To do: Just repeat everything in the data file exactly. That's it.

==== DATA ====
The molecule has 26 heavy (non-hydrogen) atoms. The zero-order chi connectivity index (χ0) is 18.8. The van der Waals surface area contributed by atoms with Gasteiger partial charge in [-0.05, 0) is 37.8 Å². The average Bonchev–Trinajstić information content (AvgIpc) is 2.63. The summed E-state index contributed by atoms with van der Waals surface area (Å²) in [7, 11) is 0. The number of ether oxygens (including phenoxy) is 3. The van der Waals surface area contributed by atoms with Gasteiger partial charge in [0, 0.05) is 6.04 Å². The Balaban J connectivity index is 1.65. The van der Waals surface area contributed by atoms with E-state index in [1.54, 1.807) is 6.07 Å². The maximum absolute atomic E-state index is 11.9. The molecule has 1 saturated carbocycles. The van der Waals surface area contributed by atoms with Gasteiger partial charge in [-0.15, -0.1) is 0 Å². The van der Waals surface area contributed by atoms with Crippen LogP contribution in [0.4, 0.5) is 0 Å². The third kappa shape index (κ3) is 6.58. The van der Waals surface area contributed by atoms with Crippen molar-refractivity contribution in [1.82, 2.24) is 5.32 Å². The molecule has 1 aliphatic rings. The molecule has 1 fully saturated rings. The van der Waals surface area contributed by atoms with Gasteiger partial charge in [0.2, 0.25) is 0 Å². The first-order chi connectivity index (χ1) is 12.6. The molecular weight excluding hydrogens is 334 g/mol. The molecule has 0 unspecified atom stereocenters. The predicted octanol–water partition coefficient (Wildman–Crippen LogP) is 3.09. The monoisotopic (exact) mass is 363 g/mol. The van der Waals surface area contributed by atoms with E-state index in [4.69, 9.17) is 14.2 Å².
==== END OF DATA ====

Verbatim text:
The molecule has 26 heavy (non-hydrogen) atoms. The zero-order chi connectivity index (χ0) is 18.8. The van der Waals surface area contributed by atoms with Gasteiger partial charge in [-0.05, 0) is 37.8 Å². The average Bonchev–Trinajstić information content (AvgIpc) is 2.63. The summed E-state index contributed by atoms with van der Waals surface area (Å²) in [7, 11) is 0. The number of ether oxygens (including phenoxy) is 3. The van der Waals surface area contributed by atoms with Gasteiger partial charge in [0, 0.05) is 6.04 Å². The Balaban J connectivity index is 1.65. The van der Waals surface area contributed by atoms with E-state index in [1.54, 1.807) is 6.07 Å². The maximum absolute atomic E-state index is 11.9. The molecule has 1 saturated carbocycles. The van der Waals surface area contributed by atoms with Gasteiger partial charge in [-0.15, -0.1) is 0 Å². The van der Waals surface area contributed by atoms with Crippen LogP contribution in [0.4, 0.5) is 0 Å². The third kappa shape index (κ3) is 6.58. The van der Waals surface area contributed by atoms with Crippen molar-refractivity contribution in [1.82, 2.24) is 5.32 Å². The molecule has 1 aliphatic rings. The molecule has 1 fully saturated rings. The van der Waals surface area contributed by atoms with Gasteiger partial charge in [0.2, 0.25) is 0 Å². The first-order chi connectivity index (χ1) is 12.6. The molecular weight excluding hydrogens is 334 g/mol. The molecule has 0 unspecified atom stereocenters. The predicted octanol–water partition coefficient (Wildman–Crippen LogP) is 3.09. The monoisotopic (exact) mass is 363 g/mol. The van der Waals surface area contributed by atoms with E-state index in [4.69, 9.17) is 14.2 Å².